Why Fukushima Is Good for Whales (in Iceland)

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A worker stands on a large fin whale in Hvalfjordur, Iceland, in 2006. (AP)

In the past few days, two pieces of good news have floated to the surface from the morass of Japan’s ongoing nuclear crisis. No, nothing has really improved at Fukushima; in fact, things have turned out to be worse inside Reactor 1  than TEPCO thought. (Read more about that over on Global Spin.)

But! Japan’s Environment ministry, in anticipation of a broiling summer and ongoing electricity shortages with both the Fukushima and Hamaoka nuclear power plants out of commission, has rolled out its “Super Cool Biz” dress code, according to Japan Today. To keep air conditioning at a minimum, the ministry will keep its offices at a toasty 28 C (82 F) and allow its male employees to come to work in t-shirts, polo and “aloha” shirts,  jeans and sneakers. That’s a step further than the standard “Cool Biz” dress code, in which workers may only shed jackets and ties.

(Evidently the ministry did not issue a “Super Cool Biz” list of approved work attire for its female employees, which means either a) there are no women working in the environment ministry b) that the women who do work there have to keep wearing pantyhose and suffer in silence or c) that their dress code is by default already Super Cool! Let’s hope it’s c.)

The second piece of trickle-down good news? Because of the disaster, Iceland, apparently, will call off its yearly hunt for fin whales.

In 2006, Iceland broke a global moratorium on commercial whaling and starting hunting fin whales in addition to the minke whales it had been catching under the International Whaling Commission’s loophole of scientific research. (Japan hunts whale under the same loophole each summer in the Antarctic.) Iceland called off its whale hunt in 2007, only to resume again in 2009.

Japan is the biggest consumer of Iceland’s fin whale meat, and three of the facilities that process Icelandic whale meat were destroyed in the March 11 disasters, according to the owner of Iceland’s primary whaling company, Hvalur. According to Iceland Review, Kristjan Loftsson recently went to Japan to assess the situation, and returned saying because of the destroyed facilities and the general mood of austerity in Japan, his company’s fin whale hunt would not begin in June as it normally does. He said it may start later in the summer. Hvalur employs up to 150 people in the summer during whaling season. Fin whales can grow to be nearly 90 feet long and are listed as endangered by the International Union for Conservation of Nature (IUCN).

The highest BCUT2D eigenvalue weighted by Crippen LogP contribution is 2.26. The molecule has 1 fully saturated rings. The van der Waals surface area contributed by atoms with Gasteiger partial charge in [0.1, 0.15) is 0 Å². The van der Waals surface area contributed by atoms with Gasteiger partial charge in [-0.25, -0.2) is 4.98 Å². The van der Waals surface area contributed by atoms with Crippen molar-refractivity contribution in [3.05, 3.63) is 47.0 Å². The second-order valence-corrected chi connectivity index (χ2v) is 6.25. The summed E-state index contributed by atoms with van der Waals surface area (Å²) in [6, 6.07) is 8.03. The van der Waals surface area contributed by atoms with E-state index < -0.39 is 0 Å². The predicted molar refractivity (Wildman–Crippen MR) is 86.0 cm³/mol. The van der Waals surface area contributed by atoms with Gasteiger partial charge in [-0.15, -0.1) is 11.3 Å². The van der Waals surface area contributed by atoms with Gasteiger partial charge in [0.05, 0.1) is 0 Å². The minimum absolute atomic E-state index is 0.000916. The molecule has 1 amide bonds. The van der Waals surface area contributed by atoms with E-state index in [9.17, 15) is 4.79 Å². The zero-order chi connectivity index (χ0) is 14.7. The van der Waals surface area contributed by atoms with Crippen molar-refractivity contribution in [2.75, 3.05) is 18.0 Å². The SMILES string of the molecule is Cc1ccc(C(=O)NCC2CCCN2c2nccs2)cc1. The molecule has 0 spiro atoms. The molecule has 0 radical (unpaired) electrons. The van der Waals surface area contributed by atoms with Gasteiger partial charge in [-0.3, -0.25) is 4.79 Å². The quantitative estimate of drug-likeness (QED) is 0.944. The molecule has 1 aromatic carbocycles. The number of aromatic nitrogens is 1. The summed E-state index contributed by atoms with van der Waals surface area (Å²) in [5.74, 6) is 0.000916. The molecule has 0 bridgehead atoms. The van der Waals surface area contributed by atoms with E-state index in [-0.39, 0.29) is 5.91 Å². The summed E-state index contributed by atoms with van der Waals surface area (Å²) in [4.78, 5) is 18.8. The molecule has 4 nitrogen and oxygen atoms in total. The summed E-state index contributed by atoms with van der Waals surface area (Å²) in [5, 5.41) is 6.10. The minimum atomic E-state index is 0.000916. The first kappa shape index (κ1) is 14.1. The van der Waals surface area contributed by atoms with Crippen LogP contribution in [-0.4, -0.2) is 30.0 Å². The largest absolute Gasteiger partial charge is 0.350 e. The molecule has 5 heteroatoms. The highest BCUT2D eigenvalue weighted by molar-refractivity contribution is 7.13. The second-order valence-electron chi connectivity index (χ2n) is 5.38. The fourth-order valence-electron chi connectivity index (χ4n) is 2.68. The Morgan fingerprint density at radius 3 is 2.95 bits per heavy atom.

Unlike Japanese whalers who have been trying (unsuccessfully) to lay low since their much-publicized annual run-ins with the Sea Shepard started, Loftsson has been an outspoken advocate of whaling for his small mid-Atlantic nation. He has been in the business since he was 13, and almost single-handedly lobbied the Icelandic government to return to the industry in 2006. Last year at the IWC meeting in Morocco, Loftsson got anti-whaling activists hackles up when he quoted by AFP as calling whales “just another fish.” When asked what he thought about research indicating that cetaceans are intelligent and sentient animals, he responded: “If they are so intelligent, why don’t they stay outside of Iceland’s territorial waters?”

Riiiiight. I covered Iceland’s return to whaling in 2006 and have spoken to Loftsson quite a few times. Whatever I thought of the way he made his livelihood, I found him to be an interesting man, certainly somebody who doesn’t need to resort to that kind of backed-into-a-corner rhetoric. It makes me wonder whether the constant fight to pursue an industry of yesteryear is finally wearing him down. If that’s the case, this summer, thanks to very unfortunate events on the other side of the planet, it looks like he will get little break after all. And so will the fin whales.